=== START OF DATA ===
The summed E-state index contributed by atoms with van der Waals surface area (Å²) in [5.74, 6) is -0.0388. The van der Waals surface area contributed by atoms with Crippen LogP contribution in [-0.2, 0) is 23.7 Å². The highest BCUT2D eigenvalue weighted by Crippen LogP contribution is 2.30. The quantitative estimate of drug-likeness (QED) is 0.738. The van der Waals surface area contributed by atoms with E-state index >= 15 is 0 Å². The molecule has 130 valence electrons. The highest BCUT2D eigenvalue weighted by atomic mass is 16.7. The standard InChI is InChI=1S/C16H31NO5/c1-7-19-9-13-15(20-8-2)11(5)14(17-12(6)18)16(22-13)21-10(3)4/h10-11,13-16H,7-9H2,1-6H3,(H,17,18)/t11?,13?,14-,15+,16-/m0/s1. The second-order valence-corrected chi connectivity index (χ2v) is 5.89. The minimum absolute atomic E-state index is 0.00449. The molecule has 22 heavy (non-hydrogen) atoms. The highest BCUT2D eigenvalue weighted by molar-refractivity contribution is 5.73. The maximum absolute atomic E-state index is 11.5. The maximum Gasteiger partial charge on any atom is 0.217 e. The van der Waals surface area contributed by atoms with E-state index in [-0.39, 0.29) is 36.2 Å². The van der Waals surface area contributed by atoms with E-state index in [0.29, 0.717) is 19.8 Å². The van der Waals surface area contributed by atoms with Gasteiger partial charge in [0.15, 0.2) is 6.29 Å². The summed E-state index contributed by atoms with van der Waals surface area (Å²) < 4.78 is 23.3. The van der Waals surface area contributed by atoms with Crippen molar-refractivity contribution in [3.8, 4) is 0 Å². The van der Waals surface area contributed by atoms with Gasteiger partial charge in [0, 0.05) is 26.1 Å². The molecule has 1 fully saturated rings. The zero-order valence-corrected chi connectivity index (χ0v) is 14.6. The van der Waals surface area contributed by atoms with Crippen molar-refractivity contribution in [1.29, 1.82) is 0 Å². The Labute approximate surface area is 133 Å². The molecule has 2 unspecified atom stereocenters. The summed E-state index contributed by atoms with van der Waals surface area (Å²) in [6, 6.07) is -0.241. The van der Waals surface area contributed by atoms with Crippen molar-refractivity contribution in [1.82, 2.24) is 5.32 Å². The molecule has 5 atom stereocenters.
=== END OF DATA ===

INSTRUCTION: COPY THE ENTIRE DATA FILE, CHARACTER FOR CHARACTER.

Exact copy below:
The summed E-state index contributed by atoms with van der Waals surface area (Å²) in [5.74, 6) is -0.0388. The van der Waals surface area contributed by atoms with Crippen LogP contribution in [-0.2, 0) is 23.7 Å². The highest BCUT2D eigenvalue weighted by Crippen LogP contribution is 2.30. The quantitative estimate of drug-likeness (QED) is 0.738. The van der Waals surface area contributed by atoms with E-state index >= 15 is 0 Å². The molecule has 130 valence electrons. The highest BCUT2D eigenvalue weighted by atomic mass is 16.7. The standard InChI is InChI=1S/C16H31NO5/c1-7-19-9-13-15(20-8-2)11(5)14(17-12(6)18)16(22-13)21-10(3)4/h10-11,13-16H,7-9H2,1-6H3,(H,17,18)/t11?,13?,14-,15+,16-/m0/s1. The second-order valence-corrected chi connectivity index (χ2v) is 5.89. The minimum absolute atomic E-state index is 0.00449. The molecule has 22 heavy (non-hydrogen) atoms. The highest BCUT2D eigenvalue weighted by molar-refractivity contribution is 5.73. The maximum absolute atomic E-state index is 11.5. The maximum Gasteiger partial charge on any atom is 0.217 e. The van der Waals surface area contributed by atoms with E-state index in [-0.39, 0.29) is 36.2 Å². The van der Waals surface area contributed by atoms with E-state index in [0.29, 0.717) is 19.8 Å². The van der Waals surface area contributed by atoms with Gasteiger partial charge in [0.15, 0.2) is 6.29 Å². The summed E-state index contributed by atoms with van der Waals surface area (Å²) < 4.78 is 23.3. The van der Waals surface area contributed by atoms with Crippen molar-refractivity contribution in [3.8, 4) is 0 Å². The van der Waals surface area contributed by atoms with Gasteiger partial charge in [0, 0.05) is 26.1 Å². The molecule has 1 fully saturated rings. The zero-order valence-corrected chi connectivity index (χ0v) is 14.6. The van der Waals surface area contributed by atoms with Crippen molar-refractivity contribution in [1.29, 1.82) is 0 Å². The Labute approximate surface area is 133 Å². The molecule has 2 unspecified atom stereocenters. The summed E-state index contributed by atoms with van der Waals surface area (Å²) in [6, 6.07) is -0.241. The van der Waals surface area contributed by atoms with Crippen molar-refractivity contribution in [1.82, 2.24) is 5.32 Å². The molecule has 5 atom stereocenters.